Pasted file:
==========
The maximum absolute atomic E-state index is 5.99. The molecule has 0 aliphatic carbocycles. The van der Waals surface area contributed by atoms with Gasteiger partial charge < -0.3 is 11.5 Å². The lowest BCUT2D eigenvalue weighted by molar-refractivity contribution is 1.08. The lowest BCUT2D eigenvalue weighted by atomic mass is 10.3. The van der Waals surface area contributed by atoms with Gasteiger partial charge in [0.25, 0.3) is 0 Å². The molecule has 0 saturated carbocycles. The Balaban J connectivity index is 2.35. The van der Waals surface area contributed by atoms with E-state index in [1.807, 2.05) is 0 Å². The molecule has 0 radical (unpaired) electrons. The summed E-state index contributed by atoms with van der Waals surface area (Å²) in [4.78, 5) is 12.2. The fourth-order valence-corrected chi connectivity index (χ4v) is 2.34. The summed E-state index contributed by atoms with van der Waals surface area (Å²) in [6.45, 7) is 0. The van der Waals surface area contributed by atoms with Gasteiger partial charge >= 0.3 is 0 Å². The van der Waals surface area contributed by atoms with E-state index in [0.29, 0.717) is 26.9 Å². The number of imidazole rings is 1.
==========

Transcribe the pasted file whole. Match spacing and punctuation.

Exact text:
The maximum absolute atomic E-state index is 5.99. The molecule has 0 aliphatic carbocycles. The van der Waals surface area contributed by atoms with Gasteiger partial charge < -0.3 is 11.5 Å². The lowest BCUT2D eigenvalue weighted by molar-refractivity contribution is 1.08. The lowest BCUT2D eigenvalue weighted by atomic mass is 10.3. The van der Waals surface area contributed by atoms with Gasteiger partial charge in [0.25, 0.3) is 0 Å². The molecule has 0 saturated carbocycles. The Balaban J connectivity index is 2.35. The van der Waals surface area contributed by atoms with E-state index in [1.807, 2.05) is 0 Å². The molecule has 0 radical (unpaired) electrons. The summed E-state index contributed by atoms with van der Waals surface area (Å²) in [4.78, 5) is 12.2. The fourth-order valence-corrected chi connectivity index (χ4v) is 2.34. The summed E-state index contributed by atoms with van der Waals surface area (Å²) in [6.45, 7) is 0. The van der Waals surface area contributed by atoms with Gasteiger partial charge >= 0.3 is 0 Å². The van der Waals surface area contributed by atoms with E-state index in [0.29, 0.717) is 26.9 Å². The number of imidazole rings is 1.